On memory & happiness
James yearly receives a letter from the rest of the cast of Dawson’s Creek, in which they politely beg him to do a reunion show. A decade has passed since the show’s finale. The anniversary of the end is usually a pleasant memory for James – he can treasure the thought of crushing their dreams, of his power to refuse to return to adoration. He has been forgotten & must exact revenge… He knows his worth by what he can prevent from happening.
Humorously, James compares himself to Lennon, who was killed ten years after the Beatles self-destructed. This is a parody of a tragedy. Needless to say, in awful bad taste. At the end of the story, James will receive a Viking’s funeral. Admittedly, it’s only his Dawson memorabilia that burns up, but that may be all of him.
Some of these stories imitate the detective story – they start with the denouement, then go back & work their way to it, driven by necessity. Comic plots, of course, must be very strongly woven. Humor replaces suspense. Both are tied up with a crime or a transgression.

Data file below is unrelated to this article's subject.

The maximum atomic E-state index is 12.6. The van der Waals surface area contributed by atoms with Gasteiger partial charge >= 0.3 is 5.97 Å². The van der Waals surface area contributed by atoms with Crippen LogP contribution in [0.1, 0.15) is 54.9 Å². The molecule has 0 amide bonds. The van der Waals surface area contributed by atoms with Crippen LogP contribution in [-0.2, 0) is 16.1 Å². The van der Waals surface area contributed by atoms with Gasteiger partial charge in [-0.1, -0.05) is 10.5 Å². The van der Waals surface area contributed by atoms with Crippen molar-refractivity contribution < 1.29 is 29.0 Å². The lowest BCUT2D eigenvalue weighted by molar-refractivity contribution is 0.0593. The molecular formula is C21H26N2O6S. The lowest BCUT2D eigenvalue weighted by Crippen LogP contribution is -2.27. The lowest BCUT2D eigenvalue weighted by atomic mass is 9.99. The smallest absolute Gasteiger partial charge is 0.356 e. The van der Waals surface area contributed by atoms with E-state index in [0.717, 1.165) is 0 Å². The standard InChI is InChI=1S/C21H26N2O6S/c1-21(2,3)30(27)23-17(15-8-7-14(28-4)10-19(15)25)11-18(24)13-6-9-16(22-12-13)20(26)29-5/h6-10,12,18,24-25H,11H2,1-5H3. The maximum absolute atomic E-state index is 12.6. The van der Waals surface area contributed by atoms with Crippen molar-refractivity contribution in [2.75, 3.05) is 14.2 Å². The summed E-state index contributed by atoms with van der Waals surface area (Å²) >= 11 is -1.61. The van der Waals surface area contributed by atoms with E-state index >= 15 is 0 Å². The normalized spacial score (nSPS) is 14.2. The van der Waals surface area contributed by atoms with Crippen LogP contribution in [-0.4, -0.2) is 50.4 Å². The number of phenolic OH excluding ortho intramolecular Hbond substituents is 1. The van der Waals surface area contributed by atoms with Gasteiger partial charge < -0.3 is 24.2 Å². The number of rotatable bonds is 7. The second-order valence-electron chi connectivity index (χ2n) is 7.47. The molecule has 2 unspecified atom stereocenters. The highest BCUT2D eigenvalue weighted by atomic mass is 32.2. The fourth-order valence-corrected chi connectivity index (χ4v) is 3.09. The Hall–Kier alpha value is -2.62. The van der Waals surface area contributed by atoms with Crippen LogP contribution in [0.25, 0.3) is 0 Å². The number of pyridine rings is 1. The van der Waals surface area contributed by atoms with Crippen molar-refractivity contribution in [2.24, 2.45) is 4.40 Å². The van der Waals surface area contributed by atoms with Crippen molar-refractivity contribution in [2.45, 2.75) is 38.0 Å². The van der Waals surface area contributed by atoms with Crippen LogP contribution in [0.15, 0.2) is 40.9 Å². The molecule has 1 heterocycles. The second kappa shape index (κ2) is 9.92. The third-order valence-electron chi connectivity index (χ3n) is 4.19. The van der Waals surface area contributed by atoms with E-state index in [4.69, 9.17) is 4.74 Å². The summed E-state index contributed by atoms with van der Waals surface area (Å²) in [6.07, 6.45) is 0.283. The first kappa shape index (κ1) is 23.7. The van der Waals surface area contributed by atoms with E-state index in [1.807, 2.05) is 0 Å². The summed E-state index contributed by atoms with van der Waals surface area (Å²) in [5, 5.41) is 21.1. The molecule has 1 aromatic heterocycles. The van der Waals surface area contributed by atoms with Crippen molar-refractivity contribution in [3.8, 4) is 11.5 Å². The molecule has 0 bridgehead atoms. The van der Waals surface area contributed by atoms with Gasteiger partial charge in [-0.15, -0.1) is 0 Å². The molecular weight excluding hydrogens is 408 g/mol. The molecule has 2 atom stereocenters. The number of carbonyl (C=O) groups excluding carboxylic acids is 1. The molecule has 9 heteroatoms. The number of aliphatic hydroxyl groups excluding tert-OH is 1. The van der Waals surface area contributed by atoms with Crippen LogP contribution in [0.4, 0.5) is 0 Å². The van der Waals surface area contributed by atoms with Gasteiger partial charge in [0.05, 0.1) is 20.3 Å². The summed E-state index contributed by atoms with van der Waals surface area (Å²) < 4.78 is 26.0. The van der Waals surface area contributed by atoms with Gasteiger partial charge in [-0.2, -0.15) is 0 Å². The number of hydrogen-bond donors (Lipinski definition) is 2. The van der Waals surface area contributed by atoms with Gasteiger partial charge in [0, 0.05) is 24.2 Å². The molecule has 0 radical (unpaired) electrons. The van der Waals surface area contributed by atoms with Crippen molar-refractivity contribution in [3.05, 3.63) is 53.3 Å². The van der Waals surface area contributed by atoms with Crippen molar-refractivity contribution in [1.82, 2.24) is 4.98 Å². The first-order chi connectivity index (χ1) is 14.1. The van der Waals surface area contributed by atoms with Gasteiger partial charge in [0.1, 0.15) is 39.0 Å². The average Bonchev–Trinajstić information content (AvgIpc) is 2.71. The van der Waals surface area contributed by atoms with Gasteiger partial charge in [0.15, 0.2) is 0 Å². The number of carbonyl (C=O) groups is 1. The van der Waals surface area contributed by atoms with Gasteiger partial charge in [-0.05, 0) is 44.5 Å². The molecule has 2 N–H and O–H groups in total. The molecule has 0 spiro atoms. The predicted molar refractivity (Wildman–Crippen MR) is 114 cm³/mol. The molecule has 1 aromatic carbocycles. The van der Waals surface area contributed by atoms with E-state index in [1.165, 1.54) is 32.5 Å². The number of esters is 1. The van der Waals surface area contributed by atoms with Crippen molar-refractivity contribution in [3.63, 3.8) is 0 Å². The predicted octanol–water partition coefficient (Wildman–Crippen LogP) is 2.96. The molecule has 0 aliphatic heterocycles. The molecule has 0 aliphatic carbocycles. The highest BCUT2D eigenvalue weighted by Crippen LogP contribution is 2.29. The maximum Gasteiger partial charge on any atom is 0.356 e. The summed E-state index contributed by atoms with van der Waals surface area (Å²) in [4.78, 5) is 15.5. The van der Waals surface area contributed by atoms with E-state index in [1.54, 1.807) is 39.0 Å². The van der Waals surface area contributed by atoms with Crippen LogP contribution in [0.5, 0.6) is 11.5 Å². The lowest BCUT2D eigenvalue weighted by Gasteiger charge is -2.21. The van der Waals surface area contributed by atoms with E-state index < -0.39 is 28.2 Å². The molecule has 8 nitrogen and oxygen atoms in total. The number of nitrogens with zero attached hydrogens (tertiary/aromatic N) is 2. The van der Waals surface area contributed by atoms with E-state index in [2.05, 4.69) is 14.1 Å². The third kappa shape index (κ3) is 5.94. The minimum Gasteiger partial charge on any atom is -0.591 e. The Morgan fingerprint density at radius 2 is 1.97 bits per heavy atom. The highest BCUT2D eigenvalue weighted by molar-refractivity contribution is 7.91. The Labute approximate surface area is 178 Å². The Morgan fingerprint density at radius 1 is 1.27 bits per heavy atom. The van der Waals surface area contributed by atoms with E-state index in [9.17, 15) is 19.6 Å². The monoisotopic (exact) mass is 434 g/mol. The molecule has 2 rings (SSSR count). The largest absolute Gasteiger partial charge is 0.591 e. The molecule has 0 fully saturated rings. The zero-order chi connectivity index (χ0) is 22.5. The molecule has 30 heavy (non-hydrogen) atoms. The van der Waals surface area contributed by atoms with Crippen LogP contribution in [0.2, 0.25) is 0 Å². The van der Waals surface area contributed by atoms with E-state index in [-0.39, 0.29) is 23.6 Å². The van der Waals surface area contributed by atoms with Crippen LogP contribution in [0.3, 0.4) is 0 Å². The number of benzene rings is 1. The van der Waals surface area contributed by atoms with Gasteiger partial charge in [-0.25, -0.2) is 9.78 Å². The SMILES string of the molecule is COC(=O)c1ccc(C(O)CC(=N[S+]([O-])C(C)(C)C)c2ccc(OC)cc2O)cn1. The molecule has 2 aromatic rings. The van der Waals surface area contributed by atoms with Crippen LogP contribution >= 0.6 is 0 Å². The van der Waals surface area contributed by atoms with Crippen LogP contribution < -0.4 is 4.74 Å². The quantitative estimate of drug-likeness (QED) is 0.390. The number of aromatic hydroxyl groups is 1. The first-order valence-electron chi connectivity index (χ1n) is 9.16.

June & Chloe clash again, June loses again, Chloe must learn to give the Junes of this world some credit again. June is all for the reunion, because, she says, that show was religion in Indiana. She soon realizes she did not grow up to be happy like on Dawson’s Creek, but that all her friends are far more successful, & that they have replaced those dreams by others. If June were not a failure, she’d never give Chloe the time of day. But June is a believer…
Chloe says you should leave your past behind – let it explode, walk away in slow motion, without looking back, like in a John Woo movie. Her mockery of heroism, like John Woo’s heroes, shoots with both pistols. It takes heroism to abandon things which you call your own, because it means being alone, aloof, at risk of losing yourself, or of ending up being no one. & heroism is always tied to the past: Holding on to the past is trying to prevent it from exploding. The past is inevitably connected with tragedy & tending towards the origins always leads to tragedy.
Is Chloe immortal? While ambitions are unfulfilled, she has some space in which to live. While ordered Enlightenment has not made man immortal, Chloe might be immortal. She tells June, failure is preferable to success: It leaves your story as yet unwritten. Freedom is the freedom to start over, as if seeing things is seeing them for the first time. This is the fundamental superiority of comedy over tragedy.